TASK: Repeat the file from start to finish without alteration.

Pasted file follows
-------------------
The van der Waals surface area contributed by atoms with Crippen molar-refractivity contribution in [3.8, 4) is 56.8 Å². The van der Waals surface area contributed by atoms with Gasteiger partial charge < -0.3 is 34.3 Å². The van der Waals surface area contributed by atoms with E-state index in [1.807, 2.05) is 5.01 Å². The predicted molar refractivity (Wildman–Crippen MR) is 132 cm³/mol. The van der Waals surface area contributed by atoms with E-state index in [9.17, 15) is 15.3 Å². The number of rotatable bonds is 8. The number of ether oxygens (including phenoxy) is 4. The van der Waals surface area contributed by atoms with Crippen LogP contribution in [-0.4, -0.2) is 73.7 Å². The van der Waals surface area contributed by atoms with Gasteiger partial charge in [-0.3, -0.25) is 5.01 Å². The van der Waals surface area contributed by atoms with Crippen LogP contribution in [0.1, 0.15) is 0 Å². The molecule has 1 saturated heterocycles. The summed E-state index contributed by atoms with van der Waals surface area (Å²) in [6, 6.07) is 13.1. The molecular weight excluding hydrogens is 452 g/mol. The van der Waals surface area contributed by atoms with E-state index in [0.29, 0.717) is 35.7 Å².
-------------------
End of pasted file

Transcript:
The van der Waals surface area contributed by atoms with Crippen molar-refractivity contribution in [3.8, 4) is 56.8 Å². The van der Waals surface area contributed by atoms with Gasteiger partial charge < -0.3 is 34.3 Å². The van der Waals surface area contributed by atoms with E-state index in [1.807, 2.05) is 5.01 Å². The predicted molar refractivity (Wildman–Crippen MR) is 132 cm³/mol. The van der Waals surface area contributed by atoms with E-state index in [9.17, 15) is 15.3 Å². The number of rotatable bonds is 8. The number of ether oxygens (including phenoxy) is 4. The van der Waals surface area contributed by atoms with Crippen LogP contribution in [-0.4, -0.2) is 73.7 Å². The van der Waals surface area contributed by atoms with Gasteiger partial charge in [-0.3, -0.25) is 5.01 Å². The van der Waals surface area contributed by atoms with Crippen LogP contribution in [0.1, 0.15) is 0 Å². The molecule has 1 saturated heterocycles. The summed E-state index contributed by atoms with van der Waals surface area (Å²) in [6, 6.07) is 13.1. The molecular weight excluding hydrogens is 452 g/mol. The van der Waals surface area contributed by atoms with E-state index in [0.29, 0.717) is 35.7 Å².